By Patrick Kawuki
A development involving the construction of a residential house, commercial building, school, hospital, hotel, office blocks, recreation centers, requires the developer to integrate professional services of architects, structural engineers/civil engineer, electrical and mechanical engineers, and quantity surveyors to create a well-designed, sustainable, cost effective, durable low maintenance building. To an extent, this is a by regulations and laws of Uganda and almost all countries.
Architects develop the general concept of the building or structure depending on the geographical location and topology of the area. Architects convert the dreams the of the client from conceptual to an actual reality of design. In most times, they are engaged by the clients to oversee the construction of the building up to commissioning and handover to the client.
Structural/civil engineers design structures to withstand stresses and pressures, such as earthquake, wind, self-weight and human use. They ensure buildings and other structures are able to withstand the applied loads without bending, twisting, collapsing or vibrating and remain strong and secure throughout their use.Structural engineers have to choose appropriate economic materials, such as bricks, concrete, wood and metal, to meet design specifications. When construction has begun, they are often involved in inspecting the work and advising contractors on behalf of the client.
Electrical engineers are responsible for the design of the following; lighting system, planning the electrical power supply and distribution, Closed Circuit Television (CCTV) systems, electronic door access controls, voice and data (communication) networks and smoke/fire detection. Others include public address systems, cable and television, lightening designs, emergency lighting, intruder alarms and any other control system a developer may require to be implemented as part of the project. Electrical engineers follow general design guidelines stipulated by international committees comprising selected professionals who convene to develop the standards. For any installation to be considered safe, the engineering design must meet the required specific standard as stipulated by the standards bodies. There are a number of standards but most predominantly, American standards (IEEE), British Standards (BS), European standards (IEC) and German standards (VDE) are used world over. In East Africa, we normally follow the British standards or European standards since our system and equipment used are manufactured using these standards.
Mechanical engineers are responsible for designing water supplies and drainage systems, ventilation and air conditioning, heating and fire protection systems. Mechanical engineers just like other professionals, must follow the adopted standards in order to perfect in their designs.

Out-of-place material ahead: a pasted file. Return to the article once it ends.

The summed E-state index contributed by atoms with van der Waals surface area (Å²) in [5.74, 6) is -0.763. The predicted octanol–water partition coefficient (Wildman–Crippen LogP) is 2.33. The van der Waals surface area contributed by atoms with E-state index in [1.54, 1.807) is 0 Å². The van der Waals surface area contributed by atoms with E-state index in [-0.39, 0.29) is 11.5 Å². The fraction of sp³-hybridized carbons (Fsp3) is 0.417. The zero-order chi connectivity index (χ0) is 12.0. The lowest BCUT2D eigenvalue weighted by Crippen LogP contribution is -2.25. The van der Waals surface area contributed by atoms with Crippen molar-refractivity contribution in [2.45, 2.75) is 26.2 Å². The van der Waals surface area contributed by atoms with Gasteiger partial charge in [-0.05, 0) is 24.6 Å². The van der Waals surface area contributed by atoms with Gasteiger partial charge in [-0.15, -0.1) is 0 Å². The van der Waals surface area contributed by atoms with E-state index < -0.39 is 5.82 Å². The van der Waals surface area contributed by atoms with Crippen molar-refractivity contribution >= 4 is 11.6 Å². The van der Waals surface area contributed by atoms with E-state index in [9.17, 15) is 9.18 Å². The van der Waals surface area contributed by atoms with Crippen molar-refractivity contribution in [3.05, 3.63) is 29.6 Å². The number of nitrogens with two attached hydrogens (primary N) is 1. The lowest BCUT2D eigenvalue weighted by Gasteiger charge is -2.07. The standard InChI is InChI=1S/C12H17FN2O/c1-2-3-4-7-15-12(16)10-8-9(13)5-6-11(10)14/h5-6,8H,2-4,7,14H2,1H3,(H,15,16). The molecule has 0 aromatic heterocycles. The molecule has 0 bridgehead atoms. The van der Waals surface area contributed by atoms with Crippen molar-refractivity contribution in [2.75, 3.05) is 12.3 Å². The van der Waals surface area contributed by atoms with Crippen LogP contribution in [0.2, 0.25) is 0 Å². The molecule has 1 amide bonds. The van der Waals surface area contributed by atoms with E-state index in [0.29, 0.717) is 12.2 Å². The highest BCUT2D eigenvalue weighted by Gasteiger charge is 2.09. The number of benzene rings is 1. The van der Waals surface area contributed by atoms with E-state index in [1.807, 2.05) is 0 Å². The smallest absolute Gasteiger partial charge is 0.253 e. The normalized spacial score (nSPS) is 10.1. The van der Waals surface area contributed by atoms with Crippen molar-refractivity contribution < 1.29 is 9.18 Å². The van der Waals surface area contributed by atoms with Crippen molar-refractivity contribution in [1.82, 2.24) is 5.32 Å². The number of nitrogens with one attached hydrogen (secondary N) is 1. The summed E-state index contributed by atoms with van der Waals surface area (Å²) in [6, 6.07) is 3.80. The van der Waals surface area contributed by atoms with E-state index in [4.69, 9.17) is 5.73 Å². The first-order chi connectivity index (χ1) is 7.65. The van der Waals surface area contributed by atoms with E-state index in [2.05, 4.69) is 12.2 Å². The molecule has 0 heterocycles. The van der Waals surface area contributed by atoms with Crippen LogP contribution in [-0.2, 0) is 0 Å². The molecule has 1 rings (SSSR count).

Because electrical and mechanical services are ancillary in comparison to architectural and structural work, in the building industry, they are referred to as building services and the engineers known as Building service engineers.
In Uganda, the municipalities’ engineers responsible for approving construction plans, ordinarily require architectural and structural drawings. This has caused a bias on the need of electrical and mechanical designs in the development of the building plan. Depending on the complexity of the project and the funding agency, architects will engage Building service engineers for detailed construction designs, estimates and suitable selection of materials.
In most private developments especially those for individual developers, service engineers are disregarded owing to lack of information of such services or for budget reasons since the professional services offered by these engineers are not required for plan approval.
Most developers directly engage electricians and plumbers to carry the burden of design and implementation of the designs based on local experience attained in the field of construction. To be ideal, the designer has to meet the requirements of the profession by being a fully registered engineer. In Uganda, engineers must meet the requirements of the Uganda Institution of Professional Engineers and therefore must be registered with this body, for them to practice as professional engineers, just like the architects must be registered with the Uganda Association of Architects.
The developer, by using the services of the registered electrical engineer, will substantially benefit from the following;
1) Consolidated design comprising all electrical considerations required depending on the complexity of the project. No need of surface cabling after the building has been occupied.
2) With the availability of the designs, the developer has an opportunity to contribute and conceptualize the final work of building services, and useful for future references.
3) Proper estimation of materials, and cost since the design drawings include conduit layouts developed on the actual dimensions of building plan.
4) A lighting design and selection which compliments the architectural selection to bring out the comfort and aesthetics expected by the developer.
5) Cost saving as a result of detail information on the design. Most developers consider electrical materials at the time of engaging the electrical contractor without necessarily developing a conduit plan. This exposes the developer to manipulation from the contractor.
6) Guarantee that the job will be successfully carried out based on the regulations governing electrical installations and that all commissioning tests before occupancy will be carried out.
7) Benefit from the engineer’s experience and knowledge from various projects of significant complexities.
With all these supplements to the development, it can be concluded that any developer needs to engage competent building service engineers for the project.
The writer is practicing electrical engineer